Besides the fact that grading, if taken seriously, takes a huge amount of time, we struggle with it because (outside of multiple choice exams), grading is almost always more subjective than we’re comfortable with, and certainly more subjective than students expect it to be. What, precisely, would a student have to do to turn a B+ into an A-?. That’s a fair question to be asking, but, even if we grade with a rubric, we are still making fine shades of distinction that the starkness of the B+ simply can’t capture.

Image credit: John Tenniel‘s illustration for Lewis Carroll‘s poem “The Walrus and the Carpenter” (Wikipedia, Public Domain)

Image credit: John Tenniel‘s illustration for Lewis Carroll‘s poem “The Walrus and the Carpenter” (Wikipedia, Public Domain)

Nor does this take into account the fact that we’re humans, not machines. Are you a bit more generous with the first paper you read in the morning because you’re fresh and nicely caffeinated? Or are you a bit less charitable…because you’re fresh and nicely caffeinated? Our eyes cross by the 15th paper, and sometimes that will mean the student gets the A- (dear lord, anything to get me finished with this mountainous stack), and sometimes the B+ (don’t you have anything original to say? I’ve read the same idea 14 times already). It may all even out in the end, but try explaining that to the concerned student sitting across the desk from you.

Is There a Fairer Way?

We, of course, are a college that gives final grades, and even if we resist that by giving out Hampshire-College-style narratives rather than grades throughout the semester, we’re going to face the grading dilemma at the end of the semester. Is there any way to make that process fairer if not better?

David Gooblar, in his always-interesting “Pedagogy Unbound” column, recently looked at one aspect of fairness in grading: removing the “halo effect,” a specific kind of confirmation bias where favorable impressions in one area carry over to others. Those who worry about fairness in grading might wonder if, without their conscious knowledge, they are grading students higher if they did well on earlier work. B+ or A-? She got an “A” on her first two papers, so A- it is. Some would argue that we should be grading students’ work “blind,” with randomly assigned numbers replacing the names – much like an orchestra audition where the candidate performs from behind a screen. That way we won’t know what grades “33” or “7” got on their prior work.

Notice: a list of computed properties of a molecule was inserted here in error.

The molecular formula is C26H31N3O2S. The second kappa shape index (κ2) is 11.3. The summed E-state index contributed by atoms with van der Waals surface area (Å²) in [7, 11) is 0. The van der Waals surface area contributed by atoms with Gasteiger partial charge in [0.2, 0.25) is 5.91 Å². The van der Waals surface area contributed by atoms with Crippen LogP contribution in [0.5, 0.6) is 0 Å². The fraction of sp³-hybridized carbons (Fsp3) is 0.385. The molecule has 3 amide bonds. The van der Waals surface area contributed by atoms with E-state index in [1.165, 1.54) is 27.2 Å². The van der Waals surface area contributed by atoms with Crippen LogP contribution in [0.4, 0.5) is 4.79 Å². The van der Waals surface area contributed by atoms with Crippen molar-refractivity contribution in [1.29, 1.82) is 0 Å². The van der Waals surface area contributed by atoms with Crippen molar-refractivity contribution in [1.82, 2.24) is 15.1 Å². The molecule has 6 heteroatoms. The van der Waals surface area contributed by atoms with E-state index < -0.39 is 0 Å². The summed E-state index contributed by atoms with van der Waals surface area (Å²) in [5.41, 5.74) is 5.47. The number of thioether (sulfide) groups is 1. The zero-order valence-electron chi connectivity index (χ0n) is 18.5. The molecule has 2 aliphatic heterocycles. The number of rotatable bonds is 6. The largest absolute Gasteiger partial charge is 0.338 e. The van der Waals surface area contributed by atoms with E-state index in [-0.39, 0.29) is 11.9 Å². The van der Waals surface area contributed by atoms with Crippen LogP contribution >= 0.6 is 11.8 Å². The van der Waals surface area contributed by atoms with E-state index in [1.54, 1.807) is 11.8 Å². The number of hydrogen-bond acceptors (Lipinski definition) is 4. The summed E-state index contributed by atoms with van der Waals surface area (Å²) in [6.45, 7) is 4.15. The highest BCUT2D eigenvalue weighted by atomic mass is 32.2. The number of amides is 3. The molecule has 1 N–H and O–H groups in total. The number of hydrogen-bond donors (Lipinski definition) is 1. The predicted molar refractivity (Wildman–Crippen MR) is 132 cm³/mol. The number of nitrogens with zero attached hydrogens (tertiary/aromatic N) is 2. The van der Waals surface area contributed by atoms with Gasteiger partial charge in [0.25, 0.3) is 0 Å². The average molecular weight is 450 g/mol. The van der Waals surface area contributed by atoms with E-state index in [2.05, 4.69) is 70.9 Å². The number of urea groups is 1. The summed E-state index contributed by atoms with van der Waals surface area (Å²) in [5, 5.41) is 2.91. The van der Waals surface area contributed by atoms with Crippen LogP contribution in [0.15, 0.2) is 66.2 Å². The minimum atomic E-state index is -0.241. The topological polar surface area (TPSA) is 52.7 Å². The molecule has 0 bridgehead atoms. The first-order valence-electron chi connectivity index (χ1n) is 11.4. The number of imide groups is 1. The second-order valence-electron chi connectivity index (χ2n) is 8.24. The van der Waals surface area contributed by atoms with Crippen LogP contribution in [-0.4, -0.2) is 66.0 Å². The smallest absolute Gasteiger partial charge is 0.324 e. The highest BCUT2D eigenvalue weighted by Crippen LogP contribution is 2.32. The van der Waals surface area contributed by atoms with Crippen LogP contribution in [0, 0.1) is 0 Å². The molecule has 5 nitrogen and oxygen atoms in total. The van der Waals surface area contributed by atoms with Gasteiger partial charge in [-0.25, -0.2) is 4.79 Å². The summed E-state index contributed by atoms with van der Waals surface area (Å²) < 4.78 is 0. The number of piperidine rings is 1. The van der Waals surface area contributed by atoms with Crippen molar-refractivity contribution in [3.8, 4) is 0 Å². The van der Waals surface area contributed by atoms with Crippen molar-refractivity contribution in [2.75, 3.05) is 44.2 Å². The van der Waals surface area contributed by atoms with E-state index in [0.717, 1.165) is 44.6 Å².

There is some literature on “blind” grading and its impact on the halo effect as well as whether knowing the gender or race of the student influences grading, but it is hardly definitive. In a 2013 article in the Teaching of Psychology, John M. Malouff, Ashley J. Emmerton and Nicola S. Schutte, reported on a study of 126 instructors who were randomly assigned to grade a student giving a poor oral presentation or the same student giving a good oral presentation. All graders then assessed an unrelated piece of written work by the student. As hypothesized, the graders assigned significantly higher scores to written work following the better oral presentation.

On the other hand, studies looking for correlations between gender and grading have not been able to find much evidence to bolster their case (see here and here). Similar studies conducted in medical school also suggested that there was no widespread gender or racial bias in the grading of freshman medical students, although one can fairly question whether the same results would have obtained if the context were not medical school but rather a sophomore writing class or an 8th grade geometry setting. (And, to be clear, race has been shown to be a significant factor in the outcomes of standardized testing as bias is often built directly into the test.)